Many Greek families of Asia Minor settled in Elefsina after the 1922 Asia Minor Catastrophe and created the settlement of Upper Elefsina, doubling its total population and enriching the region culturally and economically.
During the Axis occupation of Greece (1941–1945), strong resistance developed within the city, the factories and the military airport, which once stationed Squadron 80, the squadron that Roald Dahl was assigned to in the RAF. After World War II, workers from all parts of Greece moved to Elefsina to work in the industries in the region. Industrial activity, however, developed anarchically on the antiquities and next to the residential area.
Environmental pollution has taken on large dimensions. During the 20th century, at the time of sustainable development, archaeological discoveries and industrial formation shaped the image of contemporary Eleusis.
In 1962, a large house of priests from the Roman era was discovered. Pollution thanks to citizens' struggles gradually has fallen.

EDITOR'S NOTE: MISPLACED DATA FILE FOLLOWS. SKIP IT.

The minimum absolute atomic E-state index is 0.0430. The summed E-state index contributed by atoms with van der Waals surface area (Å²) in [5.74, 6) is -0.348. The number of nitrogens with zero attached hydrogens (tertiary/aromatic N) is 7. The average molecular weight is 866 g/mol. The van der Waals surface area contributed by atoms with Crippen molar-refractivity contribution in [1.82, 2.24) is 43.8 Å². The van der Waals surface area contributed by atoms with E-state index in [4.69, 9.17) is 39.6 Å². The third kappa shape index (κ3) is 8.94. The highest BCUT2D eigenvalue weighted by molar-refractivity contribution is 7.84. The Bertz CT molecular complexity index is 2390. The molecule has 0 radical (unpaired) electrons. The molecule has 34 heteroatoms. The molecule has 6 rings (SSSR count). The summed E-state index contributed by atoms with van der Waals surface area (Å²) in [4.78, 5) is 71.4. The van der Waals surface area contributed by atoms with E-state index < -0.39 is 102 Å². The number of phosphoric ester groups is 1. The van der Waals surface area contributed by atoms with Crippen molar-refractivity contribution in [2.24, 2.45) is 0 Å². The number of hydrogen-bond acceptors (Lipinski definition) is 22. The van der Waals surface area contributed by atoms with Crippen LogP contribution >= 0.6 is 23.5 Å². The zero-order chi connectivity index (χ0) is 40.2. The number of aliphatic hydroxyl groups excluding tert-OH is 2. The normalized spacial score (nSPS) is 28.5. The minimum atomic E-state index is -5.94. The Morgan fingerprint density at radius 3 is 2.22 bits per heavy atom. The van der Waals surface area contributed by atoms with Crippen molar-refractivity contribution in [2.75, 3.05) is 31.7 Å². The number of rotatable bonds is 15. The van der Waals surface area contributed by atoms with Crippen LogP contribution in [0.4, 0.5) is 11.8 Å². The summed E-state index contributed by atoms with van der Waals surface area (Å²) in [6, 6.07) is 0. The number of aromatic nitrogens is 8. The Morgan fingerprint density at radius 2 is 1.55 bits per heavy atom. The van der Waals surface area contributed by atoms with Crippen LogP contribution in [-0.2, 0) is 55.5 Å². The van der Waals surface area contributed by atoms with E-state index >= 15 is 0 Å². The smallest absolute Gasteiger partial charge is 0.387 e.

Today, the city has become a suburb of Athens, to which it is linked by the Motorway 6 and Greek National Road 8. Eleusina is nowadays a major industrial area, and the place where the majority of crude oil in Greece is imported and refined. The largest refinery is located on the west side of town, right beside where the annual Aeschylia Festival is held in honor of the great tragic poet Aeschylus.
There is a military airport a few kilometers east of Eleusis. Eleusis Airfield played a crucial role in the final British evacuation during the 1941 Battle of Greece, as recounted by Roald Dahl in his autobiography Going Solo.